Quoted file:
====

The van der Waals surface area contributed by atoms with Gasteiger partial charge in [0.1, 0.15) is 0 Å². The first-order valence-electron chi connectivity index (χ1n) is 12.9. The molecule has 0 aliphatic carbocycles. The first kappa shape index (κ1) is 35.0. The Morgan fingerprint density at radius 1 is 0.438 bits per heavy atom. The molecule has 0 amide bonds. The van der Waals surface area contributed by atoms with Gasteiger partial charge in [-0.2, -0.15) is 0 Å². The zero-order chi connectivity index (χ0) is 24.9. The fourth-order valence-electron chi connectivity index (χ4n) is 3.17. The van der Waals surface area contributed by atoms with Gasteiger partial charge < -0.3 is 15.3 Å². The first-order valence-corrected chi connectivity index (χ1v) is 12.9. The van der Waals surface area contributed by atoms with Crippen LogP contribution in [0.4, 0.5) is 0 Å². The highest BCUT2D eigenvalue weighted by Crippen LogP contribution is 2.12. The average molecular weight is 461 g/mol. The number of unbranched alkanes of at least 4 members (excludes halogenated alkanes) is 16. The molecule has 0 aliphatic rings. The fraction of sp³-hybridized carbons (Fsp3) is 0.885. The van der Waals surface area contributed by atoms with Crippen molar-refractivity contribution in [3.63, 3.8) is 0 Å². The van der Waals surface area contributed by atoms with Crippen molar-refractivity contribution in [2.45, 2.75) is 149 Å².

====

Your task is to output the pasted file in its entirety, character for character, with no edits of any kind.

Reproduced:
The van der Waals surface area contributed by atoms with Gasteiger partial charge in [0.1, 0.15) is 0 Å². The first-order valence-electron chi connectivity index (χ1n) is 12.9. The molecule has 0 aliphatic carbocycles. The first kappa shape index (κ1) is 35.0. The Morgan fingerprint density at radius 1 is 0.438 bits per heavy atom. The molecule has 0 amide bonds. The van der Waals surface area contributed by atoms with Gasteiger partial charge in [-0.2, -0.15) is 0 Å². The zero-order chi connectivity index (χ0) is 24.9. The fourth-order valence-electron chi connectivity index (χ4n) is 3.17. The van der Waals surface area contributed by atoms with Gasteiger partial charge < -0.3 is 15.3 Å². The first-order valence-corrected chi connectivity index (χ1v) is 12.9. The van der Waals surface area contributed by atoms with Crippen LogP contribution in [0.4, 0.5) is 0 Å². The highest BCUT2D eigenvalue weighted by Crippen LogP contribution is 2.12. The average molecular weight is 461 g/mol. The number of unbranched alkanes of at least 4 members (excludes halogenated alkanes) is 16. The molecule has 0 aliphatic rings. The fraction of sp³-hybridized carbons (Fsp3) is 0.885. The van der Waals surface area contributed by atoms with Crippen molar-refractivity contribution in [3.63, 3.8) is 0 Å². The van der Waals surface area contributed by atoms with Crippen molar-refractivity contribution in [2.45, 2.75) is 149 Å².